Experts have suggested that a further rise in mortgage rates “is a nailed-on certainty” as inflation remains high.

The Bank of England is expected to raise the base rate by 0.25 percentage points on Thursday, June 21, taking it to 4.75%, although some critics have suggested that could be even higher by 0.5 percentage points.

Homeowners on variable-rate mortgages linked to the base rate would see an increase in their payments.

A variable mortgage rate is an interest rate which can move up and down at any time, periodically adjusted based on an index

Consumer Prices Index (CPI) inflation remained at 8.7% in May, the same level as in April, according to Office for National Statistics (ONS) figures released on Wednesday.

Bank of England using tool like a 'blunted instrument'

The Bank of England is tasked with keeping inflation as close to 2% as it can but one housing market expert described the tool it is using as a “blunted instrument”.

Said expert, Andrew Montlake, managing director of Coreco mortgage brokers, told PA: “The latest inflation data is set to upset an awful lot of people, leading to a new set of rates rises that will compound the pain of a cost-of-living crisis on the public.”

He said another rise in the Bank of England base rate “is a nailed-on certainty”, adding: “The Bank have one job to do, and it is painfully clear that the tool they are currently using is a blunted instrument against inflation that is now endemic.

“Rather than keep doing the same thing, they should pause for thought and look at a different approach before they inflict real harm in the economy and on people’s livelihoods.”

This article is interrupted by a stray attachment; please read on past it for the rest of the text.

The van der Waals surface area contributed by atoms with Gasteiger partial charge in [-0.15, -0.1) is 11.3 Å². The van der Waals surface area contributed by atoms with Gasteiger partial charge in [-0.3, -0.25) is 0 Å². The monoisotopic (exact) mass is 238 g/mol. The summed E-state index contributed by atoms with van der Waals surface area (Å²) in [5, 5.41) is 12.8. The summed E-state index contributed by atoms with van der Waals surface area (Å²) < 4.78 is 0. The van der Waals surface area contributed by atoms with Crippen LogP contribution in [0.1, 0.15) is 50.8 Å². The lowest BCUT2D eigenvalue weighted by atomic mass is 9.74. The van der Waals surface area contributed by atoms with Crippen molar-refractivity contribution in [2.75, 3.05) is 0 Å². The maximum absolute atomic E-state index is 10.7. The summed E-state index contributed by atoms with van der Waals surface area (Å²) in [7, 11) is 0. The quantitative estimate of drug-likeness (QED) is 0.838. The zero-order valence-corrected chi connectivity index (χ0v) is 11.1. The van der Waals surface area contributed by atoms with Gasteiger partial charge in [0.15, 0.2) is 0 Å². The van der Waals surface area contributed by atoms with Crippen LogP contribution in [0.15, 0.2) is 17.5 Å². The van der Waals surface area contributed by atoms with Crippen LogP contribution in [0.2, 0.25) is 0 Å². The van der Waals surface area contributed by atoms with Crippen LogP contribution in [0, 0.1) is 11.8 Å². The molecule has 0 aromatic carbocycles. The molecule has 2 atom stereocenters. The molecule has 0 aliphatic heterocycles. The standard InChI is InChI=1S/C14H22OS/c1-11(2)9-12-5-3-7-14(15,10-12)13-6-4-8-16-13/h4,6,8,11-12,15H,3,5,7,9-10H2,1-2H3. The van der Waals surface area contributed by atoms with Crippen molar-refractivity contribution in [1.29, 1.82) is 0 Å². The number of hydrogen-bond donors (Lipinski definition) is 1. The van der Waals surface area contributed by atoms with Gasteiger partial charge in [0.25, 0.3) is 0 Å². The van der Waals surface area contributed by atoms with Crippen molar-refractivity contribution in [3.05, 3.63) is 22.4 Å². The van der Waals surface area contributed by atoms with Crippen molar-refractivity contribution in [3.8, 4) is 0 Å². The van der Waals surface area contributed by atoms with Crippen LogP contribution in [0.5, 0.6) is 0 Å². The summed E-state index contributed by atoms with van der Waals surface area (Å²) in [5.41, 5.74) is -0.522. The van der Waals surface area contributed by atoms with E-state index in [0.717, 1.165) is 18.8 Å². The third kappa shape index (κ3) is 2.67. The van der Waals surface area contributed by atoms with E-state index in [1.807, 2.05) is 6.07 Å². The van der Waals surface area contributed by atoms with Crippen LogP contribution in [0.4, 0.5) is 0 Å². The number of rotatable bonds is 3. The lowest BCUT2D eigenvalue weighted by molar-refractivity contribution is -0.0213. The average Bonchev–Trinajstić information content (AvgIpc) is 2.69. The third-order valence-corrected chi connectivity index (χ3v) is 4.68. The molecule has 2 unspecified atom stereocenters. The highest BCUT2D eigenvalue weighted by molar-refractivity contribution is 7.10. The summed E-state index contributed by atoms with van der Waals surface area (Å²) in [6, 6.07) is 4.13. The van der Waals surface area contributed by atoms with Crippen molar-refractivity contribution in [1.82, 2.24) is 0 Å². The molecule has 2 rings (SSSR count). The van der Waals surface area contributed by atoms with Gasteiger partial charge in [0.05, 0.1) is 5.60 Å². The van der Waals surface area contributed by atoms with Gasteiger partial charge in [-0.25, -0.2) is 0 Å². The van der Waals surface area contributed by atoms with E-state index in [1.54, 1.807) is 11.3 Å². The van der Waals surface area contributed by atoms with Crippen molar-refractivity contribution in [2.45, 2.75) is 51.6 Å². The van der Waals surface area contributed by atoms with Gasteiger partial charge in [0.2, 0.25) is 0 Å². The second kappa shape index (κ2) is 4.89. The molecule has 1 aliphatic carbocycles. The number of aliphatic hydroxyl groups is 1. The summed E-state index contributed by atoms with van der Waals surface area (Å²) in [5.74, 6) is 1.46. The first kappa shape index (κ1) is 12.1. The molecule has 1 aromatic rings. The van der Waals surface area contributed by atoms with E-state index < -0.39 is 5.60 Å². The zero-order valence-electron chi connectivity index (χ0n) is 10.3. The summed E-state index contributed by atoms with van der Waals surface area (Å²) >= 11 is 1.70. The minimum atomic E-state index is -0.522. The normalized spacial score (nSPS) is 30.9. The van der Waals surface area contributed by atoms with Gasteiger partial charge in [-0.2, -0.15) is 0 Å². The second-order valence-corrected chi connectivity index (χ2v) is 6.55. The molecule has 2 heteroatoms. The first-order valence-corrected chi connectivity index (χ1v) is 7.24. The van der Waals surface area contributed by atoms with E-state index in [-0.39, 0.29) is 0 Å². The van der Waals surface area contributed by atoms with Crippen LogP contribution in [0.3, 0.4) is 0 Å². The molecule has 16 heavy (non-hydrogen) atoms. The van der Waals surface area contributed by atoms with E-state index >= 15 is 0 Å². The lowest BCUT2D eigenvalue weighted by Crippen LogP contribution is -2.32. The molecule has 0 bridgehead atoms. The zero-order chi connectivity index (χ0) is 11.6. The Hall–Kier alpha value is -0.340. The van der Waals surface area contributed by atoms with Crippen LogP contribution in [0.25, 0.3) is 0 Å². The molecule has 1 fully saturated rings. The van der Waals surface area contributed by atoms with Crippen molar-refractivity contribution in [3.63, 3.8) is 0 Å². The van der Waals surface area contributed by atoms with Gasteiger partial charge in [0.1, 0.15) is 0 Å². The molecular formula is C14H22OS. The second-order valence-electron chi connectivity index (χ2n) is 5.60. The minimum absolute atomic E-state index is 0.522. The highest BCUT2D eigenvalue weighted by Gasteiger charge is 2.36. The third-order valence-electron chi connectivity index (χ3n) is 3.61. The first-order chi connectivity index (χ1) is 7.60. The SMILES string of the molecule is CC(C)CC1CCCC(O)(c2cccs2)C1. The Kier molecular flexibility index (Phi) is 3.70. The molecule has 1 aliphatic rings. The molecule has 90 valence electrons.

Suren Thiru, economics director at the Institute of Chartered Accountants in England and Wales (ICAEW), said: “While core inflation is proving troublesome, the painful squeeze on consumer spending from soaring mortgage costs and higher taxes should soon put it on a downward path.

“Although another interest rate rise on Thursday looks inescapable, further tightening will do little to address current inflationary pressures and instead risks deepening the financial pain facing people and businesses.”

'The era of cheap money has come to an abrupt and brutal end'

Alice Haine, personal finance analyst at DIY investment platform Bestinvest, said there is “pressure on the Bank of England to push ahead tomorrow with its 13th rate rise since December 2021 with dramatic repercussions in the mortgage market”.

She added: “As the cost-of-living crisis gets overtaken by a cost-of-borrowing crisis, mortgages have taken the lead as the biggest personal finance concern of the moment.

“The era of cheap money has come to an abrupt and brutal end with borrowers now facing repayment levels that are unaffordable for some.

“Financial markets are expecting the Bank of England to increase the base rate by 25 basis points (bps) on Thursday – believing another hike is the only solution to Britain’s persistent inflation problem.

“However, with inflation so sticky there are likely to be calls for a more aggressive hike of 50 bps – something needed if the Bank of England is serious about bringing inflation closer to its target of 2%.

“It’s a delicate balancing act, however, with any further interest rate rises likely to cause more pain for mortgage holders at a time when their finances have only just scraped through a cost-of-living crisis.

“With the average two-year fixed mortgage rate surpassing 6% this week, the fear is that the situation could deteriorate from here if inflation cannot be brought under control, putting even more pressure on the Bank of England to hike rates.”

She said that with the “full force” of mortgage rate rises so far only hitting first-time buyers or those whose fixed-rate deals have expired in the past year or so, “the crunch point will come as more people emerge from two, three and five-year fixed rate deals over the next few months and years.”